Sometimes the studio can be a solitary place. I met another artist Bernhard Gaul through his brother-in-law who was my physiotherapist. We met and worked together and thought this is a great idea, why don’t artists get together like musicians and jam? Art As Exchange was born. Last year we designed and delivered art workshops delivered through Irish Sign Language in collaboration with the Deaf Community & Droichead Arts Centre. I was elected chairperson this year, so I look forward to helping all our future art projects continue the focus on accessible inclusive art programming in the community.  Over the years I have found support and strength in working with others and connecting with various collectives – and the peer support that lies within. I have always seen the power of groups, like minded others and collectives. Find your tribe – I met my good friend and fellow artist and disABILITY Louth activist Olivia Sheils when she heard me talk/give out about always having to attend things in Dublin that support living with a Spinal Injury-why can’t we have things here in the North East?

These collectives of shared understanding and knowledge – other mothers, other children who care for parents with dementia, other people who experience chronic pain, other artists who want to problem solve, other people who care about how best to advocate for best practice environments in our communities. As an Artist and active community member I value supportive and collaborative relationships, especially with our local Art Institutions Highlanes, Droichead Arts Centre, Creative Spark and An Tain and local agencies like Louth Local Development, Louth County Council, disABILITY Louth, Louth PPN. These relationships play a vital role in scaffolding the artist and allowing them an accessible, valid, and valued platform to share their art. These relationships are often the hidden critical glue in the finished artwork reaching a diverse audience. Hidden work enables a product to manifest – in 2021 a significant research project by the disABILITY Louth steering group highlighted the need for programmes like this to exist. “The impact of the Covid-19 pandemic on People with Disabilities in County Louth.” It provided vital supporting documentation to the funding application to enable the Breaking the Mould project to happen. I truly hope that projects like Breaking the Mould become a yearly event so that it can build on its learned experience and evolve with the needs of people it aims to serve. Perhaps for true equality, diversity and accessibility to be obtained, projects could extend to all individuals with disability, not just groups that have paid employees that can project manage and orchestrate engagement. Something to consider for 2024……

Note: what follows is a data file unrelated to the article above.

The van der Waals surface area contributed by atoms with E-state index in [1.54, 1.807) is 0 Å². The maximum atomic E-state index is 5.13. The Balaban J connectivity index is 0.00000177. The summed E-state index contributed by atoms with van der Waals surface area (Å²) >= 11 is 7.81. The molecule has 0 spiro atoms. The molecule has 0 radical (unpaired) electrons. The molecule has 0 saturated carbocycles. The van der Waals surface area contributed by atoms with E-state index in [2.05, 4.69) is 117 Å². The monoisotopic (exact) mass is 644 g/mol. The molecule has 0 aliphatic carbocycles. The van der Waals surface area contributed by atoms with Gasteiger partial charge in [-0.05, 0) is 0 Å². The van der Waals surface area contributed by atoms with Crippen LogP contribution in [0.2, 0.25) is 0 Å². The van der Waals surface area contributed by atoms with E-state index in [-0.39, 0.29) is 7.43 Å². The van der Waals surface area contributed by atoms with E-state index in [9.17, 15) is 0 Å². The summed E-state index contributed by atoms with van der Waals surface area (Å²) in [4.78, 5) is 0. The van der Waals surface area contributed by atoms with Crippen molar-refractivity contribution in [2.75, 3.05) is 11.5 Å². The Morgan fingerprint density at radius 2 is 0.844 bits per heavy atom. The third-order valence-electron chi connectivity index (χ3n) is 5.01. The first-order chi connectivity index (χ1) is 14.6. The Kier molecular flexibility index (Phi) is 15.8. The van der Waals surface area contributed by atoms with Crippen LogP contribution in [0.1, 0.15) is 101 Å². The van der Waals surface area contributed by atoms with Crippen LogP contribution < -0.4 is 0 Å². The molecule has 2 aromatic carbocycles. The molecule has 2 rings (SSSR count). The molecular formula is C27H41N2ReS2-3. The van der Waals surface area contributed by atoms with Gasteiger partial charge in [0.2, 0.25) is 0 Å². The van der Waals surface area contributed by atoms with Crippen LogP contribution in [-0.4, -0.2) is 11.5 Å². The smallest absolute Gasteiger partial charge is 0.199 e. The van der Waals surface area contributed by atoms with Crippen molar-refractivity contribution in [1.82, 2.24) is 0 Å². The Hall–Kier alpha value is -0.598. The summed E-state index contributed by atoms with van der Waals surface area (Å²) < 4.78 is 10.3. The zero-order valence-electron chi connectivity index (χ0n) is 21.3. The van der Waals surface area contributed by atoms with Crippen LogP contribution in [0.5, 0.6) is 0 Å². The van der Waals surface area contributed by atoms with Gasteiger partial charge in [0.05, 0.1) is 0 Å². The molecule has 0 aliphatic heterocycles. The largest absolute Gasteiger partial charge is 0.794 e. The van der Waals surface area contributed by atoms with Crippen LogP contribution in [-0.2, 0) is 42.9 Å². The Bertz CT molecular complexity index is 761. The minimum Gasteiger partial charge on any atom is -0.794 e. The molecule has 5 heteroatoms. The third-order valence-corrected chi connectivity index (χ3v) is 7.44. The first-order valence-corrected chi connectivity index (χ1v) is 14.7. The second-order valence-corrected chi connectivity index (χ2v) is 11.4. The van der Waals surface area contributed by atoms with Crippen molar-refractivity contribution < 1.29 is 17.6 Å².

When I was small, I remember a girl who would ride her horse along the Cavan Road in Knock bridge outside Dundalk. The horse was so big, and I thought how is she not scared of falling off? The fearless horse rider was Carmel Soraghan, one of the exhibiting artists here in Highlanes.  Being fearless is a way of Breaking the Mould, fear keeps you from doing things!

Seeing the Breaking the Mould exhibition is a breath of fresh air – a kaleidoscope of colour that brings me joy. A place of togetherness. Personal stories, meditations that ease the mind, perspectives on nature and hands at work. In the artwork, there is evidence of all the creative conversations had with the artists – Caoimhe, Goda, Maureen & Nicola – colour, rhythm, texture and a host of different representations distilled into each individual’s artwork. The powerful thing about looking at Art is, when you take the time to look, art might tell you almost everything you need to know about yourself. In 16 weeks, the artists here have all achieved something important, not only sharing their valued artistic perspective but torch bearers paving the way for continued art programming that showcases ALL, full equity and equality in action not just in theory.

“Not every mind and body will experience Art the same way. But every mind and body is entitled to the experience and opportunity to be creative.”